Power of art as seen in ‘Free the Witch Hunter: The Audio Saga’
An art exhibition at Jacaranda Cultural Centre (JCC) in Blantyre themed ‘The Beauty in Art’ featuring six visual artists brought to the spotlight the works of Ronald Banda.
Not a big name in the visual arts domain but one of his pieces titled ‘Free the Witch Hunter: The Audio Saga’ attracted interest on social media platforms particularly Facebook, largely owing to the fact that the painting has a portrait of Anti-Corruption Bureau (ACB) Director Martha Chizuma deepened with other elements.
Chizuma as head of ACB has been in the limelight in the fight against corruption, which continues to destroy the image of Malawi.
Apart from offering entertainment, which is one of the attributes of art, it is also there to be used as a vehicle for tackling issues affecting society in order to bring about change.
Banda’s prima facie masterpiece is a political satire depicting the political tension surrounding the subject.
“The piece therefore speaks for itself, if one lives in Malawi and is an aficionado of news and current affairs. While mystery lies in the eyes of those who are curious and would love to know more about the artwork, apart from object gestures, the piece uses different colours to represent particular aspects, primal and deep as involved with the issues therein,” the artist said.
He explains that the chief colours of the issue are black, red and green which stand for the literal setting of the issue.
“Black and gray emphasize darkness, wickedness, mystery and anonymity. All bodily colours used on the foreground’s focal point, being the face, are semi-realistic, which represents reality as is seen on a day-to-day basis or in real life,” Banda said.
There are also various translucent, foggy and mystic hands in the painting which Banda said represents conspiracy, greed and all vices of corruption and further, their effort blends with the biggest hand covering the mouth as it illustrates the ironic efforts of mysterious subject attempting to fight corruption yet burning to stop the witch hunter.
Meanwhile, flags of two overseas countries in the artwork represent the donor community, which is seen to intervene in the commotion as the main hand begins to fade, hence its translucence/low opacity.
In addition, Banda talks of the purple in the background of the piece, which he said represents the feminist theory as far as one may relate it to the storyline and may further imply how women are treated in the modern socio-legal and political world when it comes to leadership.
“The red jacket represents the dangers and risks contained in the subject position. The classic telephone has been inserted to add drama and humour to the piece, it is being imposed on the shoulder of the subject by a wicked hand and is leaking mysterious contents to foul the subject,” Banda said.
He said that the original artwork is a friendly expression of contemporary events and that it does not target to offend any persons who may fit into the picture.
The 28-year old visual artist, who began his art at a tender age after being inspired by what he describes as casual drawings of ‘ninjas’ and soldiers crafted by his relations Audrey Kamwendo and Mc Ewen Champiti, said he has over the years developed a deep passion for visual art and that he has moved out of the box to use the power of art to bring about change.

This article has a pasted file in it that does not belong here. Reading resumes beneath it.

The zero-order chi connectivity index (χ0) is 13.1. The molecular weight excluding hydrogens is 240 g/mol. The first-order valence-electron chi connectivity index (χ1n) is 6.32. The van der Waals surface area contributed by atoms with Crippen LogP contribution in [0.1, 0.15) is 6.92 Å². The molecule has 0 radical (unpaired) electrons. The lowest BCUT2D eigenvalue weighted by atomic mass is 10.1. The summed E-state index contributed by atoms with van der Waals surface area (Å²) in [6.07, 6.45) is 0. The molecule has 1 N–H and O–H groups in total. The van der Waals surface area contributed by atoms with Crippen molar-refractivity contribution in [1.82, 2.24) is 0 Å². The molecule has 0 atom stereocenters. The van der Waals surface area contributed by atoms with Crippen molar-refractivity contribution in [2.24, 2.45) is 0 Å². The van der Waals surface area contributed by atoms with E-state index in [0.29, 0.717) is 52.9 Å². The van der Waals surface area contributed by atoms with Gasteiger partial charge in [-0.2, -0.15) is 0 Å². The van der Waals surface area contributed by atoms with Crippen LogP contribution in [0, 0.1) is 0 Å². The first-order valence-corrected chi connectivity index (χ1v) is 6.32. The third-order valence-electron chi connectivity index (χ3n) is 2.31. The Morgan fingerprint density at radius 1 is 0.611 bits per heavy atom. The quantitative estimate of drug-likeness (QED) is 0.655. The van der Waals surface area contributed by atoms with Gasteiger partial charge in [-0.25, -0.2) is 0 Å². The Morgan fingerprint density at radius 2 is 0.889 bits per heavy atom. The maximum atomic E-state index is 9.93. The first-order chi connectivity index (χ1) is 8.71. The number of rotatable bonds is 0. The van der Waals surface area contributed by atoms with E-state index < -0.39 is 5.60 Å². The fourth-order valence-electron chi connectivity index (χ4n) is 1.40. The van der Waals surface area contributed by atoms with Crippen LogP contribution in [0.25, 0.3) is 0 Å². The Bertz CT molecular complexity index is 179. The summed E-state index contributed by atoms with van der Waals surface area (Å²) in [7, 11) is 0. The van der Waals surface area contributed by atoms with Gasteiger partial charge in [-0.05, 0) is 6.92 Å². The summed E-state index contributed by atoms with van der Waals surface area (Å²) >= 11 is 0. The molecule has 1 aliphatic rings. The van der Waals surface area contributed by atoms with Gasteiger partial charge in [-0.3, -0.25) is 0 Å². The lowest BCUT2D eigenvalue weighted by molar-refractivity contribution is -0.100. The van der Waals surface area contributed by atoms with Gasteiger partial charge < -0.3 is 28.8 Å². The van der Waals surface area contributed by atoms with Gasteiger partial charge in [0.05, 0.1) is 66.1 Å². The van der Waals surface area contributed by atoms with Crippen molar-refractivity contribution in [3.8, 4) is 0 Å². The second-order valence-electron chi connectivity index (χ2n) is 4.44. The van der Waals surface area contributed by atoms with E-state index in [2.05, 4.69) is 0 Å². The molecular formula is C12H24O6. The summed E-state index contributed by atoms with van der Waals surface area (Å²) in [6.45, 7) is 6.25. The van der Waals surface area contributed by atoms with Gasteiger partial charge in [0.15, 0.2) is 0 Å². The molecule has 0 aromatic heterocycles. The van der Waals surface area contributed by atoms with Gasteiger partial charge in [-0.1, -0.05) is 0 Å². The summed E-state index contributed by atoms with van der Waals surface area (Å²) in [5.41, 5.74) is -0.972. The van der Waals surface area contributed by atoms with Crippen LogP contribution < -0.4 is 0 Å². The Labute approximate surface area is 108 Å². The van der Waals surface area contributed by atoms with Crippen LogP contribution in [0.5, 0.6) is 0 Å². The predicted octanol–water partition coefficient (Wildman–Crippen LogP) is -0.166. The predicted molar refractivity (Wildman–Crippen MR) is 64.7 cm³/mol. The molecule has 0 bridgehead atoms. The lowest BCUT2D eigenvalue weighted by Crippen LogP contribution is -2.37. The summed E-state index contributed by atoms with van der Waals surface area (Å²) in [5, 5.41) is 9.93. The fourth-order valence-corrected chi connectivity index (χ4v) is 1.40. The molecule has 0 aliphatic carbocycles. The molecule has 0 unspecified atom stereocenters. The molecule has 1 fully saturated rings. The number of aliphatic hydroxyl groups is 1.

“My art has moved in steps, starting when I was young and then in primary school and growing up, my mother was supportive of my passion and she always made sure she bought me colour pencils, crayons and other drawing materials,” he added.
During his primary and secondary school studies, Banda enjoyed assisting teachers to draw aid diagrams for teaching.
“In secondary school, my friends, who used to write short stories and poems which they pasted on the noticeboard, also used to benefit from my talent,” he said.
But after secondary education, Banda neglected his talent because, to him back then, it did not appear lucrative enough.
He went on to pursue his tertiary education in paralegal and diploma in law at Staff Development Institute in Mpemba, where he developed his passion for law and human rights.
But in 2018, due to financial challenges, he could not afford to continue his studies and it was then that he remembered his pencil and began to redevelop his passion and he started participating in art exhibitions, with his first art exhibition at Kwa Haraba Art Gallery in Blantyre.
“By the grace of God, through art I ended up connecting with people, who offered me a job at a law firm and so, I was able to pay for my fees and at the same time I continued to earn small income through commissioned portraits,” he said.
In 2022, Banda decided to dedicate the year to art and build it as an independent source of income while at the same time also using it as a vehicle to tackle issues affecting society.
While entertainment has taken a huge chunk as regards art, things are slowly drifting as many creatives are using their artistry to bring about change.
For Banda, art is powerful and it needs to be utilised fully in the development of the country and it is in this vein that he has developed a patriotic mindset, protecting nature and motivating young artists to be extra creative to combat problems facing Malawi through not only painting on canvas or drawing pencil portraits but also utilising their creativity for innovative ideas in industrial development, in line with the 2063 agenda.
He gives an example of the piece ‘Free the Witch Hunter: The Audio Saga’ which he said is a beautiful piece of art but also powerful in terms of its message in the fight against corruption.
And still pursuing his dream of becoming a lawyer, Banda said his passion branches towards combining law and art to communicate and help address certain issues of the social legal aspect towards development of the country.